By Helena Smith
The Guardian, NEA VYSSA, Greece
Apostolos Handirides, 60, lives in the village of Nea Vyssa, a 20-minute drive under police and military escort to the barbed wire barrier, and sees himself as a “frontier guard.”
As with almost everyone in the area, Handirides’s family moved to Greece from Turkey in the great population exchange in 1922 that followed the war between the two countries.
At least twice a month, he makes the 10-minute trip to the town he still calls Adrianoupolis (renamed Edirne by the Turks), where his grandmother grew up:
“The barrier brought us great peace of mind. You’d wake up and see these poor, wretched beings walking by, and sometimes they would cause trouble. Now we don’t have to look over our shoulders at all. For the first time, there’s a real sense of security.
“My grandmother, Anna, came in 1923 and I remember her regaling us with stories about all the good and bad things of life over there.
“The fence, of course, hasn’t stopped us crossing the border. I don’t speak Turkish but they speak very good Greek over there. Often I’ll drive over [via the nearby frontier crossing] to have a meal or coffee with friends.”
By Paul Hamilos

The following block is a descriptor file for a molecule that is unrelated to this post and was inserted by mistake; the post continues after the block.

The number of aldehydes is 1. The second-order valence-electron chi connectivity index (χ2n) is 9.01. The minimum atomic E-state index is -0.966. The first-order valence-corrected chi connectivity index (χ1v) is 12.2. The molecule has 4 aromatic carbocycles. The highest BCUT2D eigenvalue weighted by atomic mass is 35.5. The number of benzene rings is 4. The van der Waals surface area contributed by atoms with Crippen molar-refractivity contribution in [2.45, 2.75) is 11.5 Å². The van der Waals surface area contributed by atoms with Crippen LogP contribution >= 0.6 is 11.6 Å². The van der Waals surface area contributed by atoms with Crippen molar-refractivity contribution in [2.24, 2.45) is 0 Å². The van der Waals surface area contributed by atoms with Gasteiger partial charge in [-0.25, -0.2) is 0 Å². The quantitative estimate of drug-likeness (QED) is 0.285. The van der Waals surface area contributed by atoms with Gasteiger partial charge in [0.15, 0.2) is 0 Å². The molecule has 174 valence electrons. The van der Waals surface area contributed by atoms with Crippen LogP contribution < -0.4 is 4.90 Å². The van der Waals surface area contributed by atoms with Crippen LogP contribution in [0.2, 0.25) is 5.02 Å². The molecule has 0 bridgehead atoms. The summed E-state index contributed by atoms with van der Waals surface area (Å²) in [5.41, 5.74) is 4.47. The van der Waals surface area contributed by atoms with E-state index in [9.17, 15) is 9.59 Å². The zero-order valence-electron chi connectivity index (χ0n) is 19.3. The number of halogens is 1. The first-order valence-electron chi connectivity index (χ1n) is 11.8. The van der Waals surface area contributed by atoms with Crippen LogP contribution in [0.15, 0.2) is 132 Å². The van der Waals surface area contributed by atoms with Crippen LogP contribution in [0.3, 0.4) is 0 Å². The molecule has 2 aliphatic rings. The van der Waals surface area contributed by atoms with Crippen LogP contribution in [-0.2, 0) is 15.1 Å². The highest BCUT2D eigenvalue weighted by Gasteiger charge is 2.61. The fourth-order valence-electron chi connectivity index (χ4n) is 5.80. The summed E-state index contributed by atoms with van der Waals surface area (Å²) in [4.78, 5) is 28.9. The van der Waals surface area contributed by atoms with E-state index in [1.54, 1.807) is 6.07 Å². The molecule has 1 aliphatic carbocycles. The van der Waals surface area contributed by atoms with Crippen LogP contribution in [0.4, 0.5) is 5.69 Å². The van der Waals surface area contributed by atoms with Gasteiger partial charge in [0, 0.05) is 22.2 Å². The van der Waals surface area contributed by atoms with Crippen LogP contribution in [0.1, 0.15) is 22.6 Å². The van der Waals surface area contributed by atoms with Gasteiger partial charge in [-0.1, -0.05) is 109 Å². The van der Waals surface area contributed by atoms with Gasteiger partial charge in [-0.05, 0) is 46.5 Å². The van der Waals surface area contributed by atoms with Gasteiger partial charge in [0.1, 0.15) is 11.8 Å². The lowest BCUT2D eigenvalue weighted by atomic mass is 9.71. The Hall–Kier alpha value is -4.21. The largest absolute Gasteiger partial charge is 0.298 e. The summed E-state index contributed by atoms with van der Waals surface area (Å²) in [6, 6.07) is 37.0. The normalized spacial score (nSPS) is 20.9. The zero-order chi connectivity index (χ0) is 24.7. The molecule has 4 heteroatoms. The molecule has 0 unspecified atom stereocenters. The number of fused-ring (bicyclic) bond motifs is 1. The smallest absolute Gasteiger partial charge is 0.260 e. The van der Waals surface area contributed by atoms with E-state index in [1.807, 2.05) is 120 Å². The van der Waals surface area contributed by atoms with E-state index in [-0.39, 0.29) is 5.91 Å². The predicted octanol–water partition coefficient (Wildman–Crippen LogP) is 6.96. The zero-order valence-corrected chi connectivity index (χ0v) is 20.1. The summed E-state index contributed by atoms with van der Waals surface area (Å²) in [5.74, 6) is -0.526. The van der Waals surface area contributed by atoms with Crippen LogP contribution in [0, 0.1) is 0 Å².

The Guardian, MELILLA, Spain
Moroccan Abdel Ghani, 38, first got to Spain in 2000 and lived there for almost a decade before being expelled back to Morocco. “I still don’t know exactly why,” he says.
“In Morocco I tried to find work, but there is nothing for me there; they pay six euros [US$8] a day for working in fields, and construction work isn’t much better, but the cost of meat is more expensive than in Spain.
“I got back over the border into Melilla three weeks ago and have been sleeping in the streets since then. I will go back to mainland Spain however I can, even though now I don’t have the paperwork. I don’t know how long I will be here or how long it will take, but I will do it.
“Even though there are fewer jobs in Spain now, it is still better than nothing. I think I will probably go in a boat, but I will have to return to Spain. There is nothing left for me here.”
By Marcello Di Cintio Tindouf
The Guardian, Algeria
Ama is in her early 20s and is a lifelong refugee in an Algerian camp. She has never seen her homeland, on the other side of the berm, one of the world’s longest — and oldest — separation barriers.
It runs through disputed desert land in northwest Africa between Morocco, Algeria and Mauritania, a result of Morocco’s 40-year territorial thrust southwards.
“It is very lovely,” Ama says, of the land she has never seen. “There are real streets and buildings. Lots of cars. “The ocean is nearby and it is a huge distance filled with water. You can swim in it and there are fish. And it can rain there for days.”
In the imagination of a refugee, any place on the other side of the wall, wherever it is, must be beautiful.
By Mona Mahmood
The Guardian, HOMS, Syria
Since the Syrian civil war broke out in earnest, Homs has become a city crisscrossed by walls, separating different neighborhoods according to their ethnic minorities and loyalty or hostility toward the regime.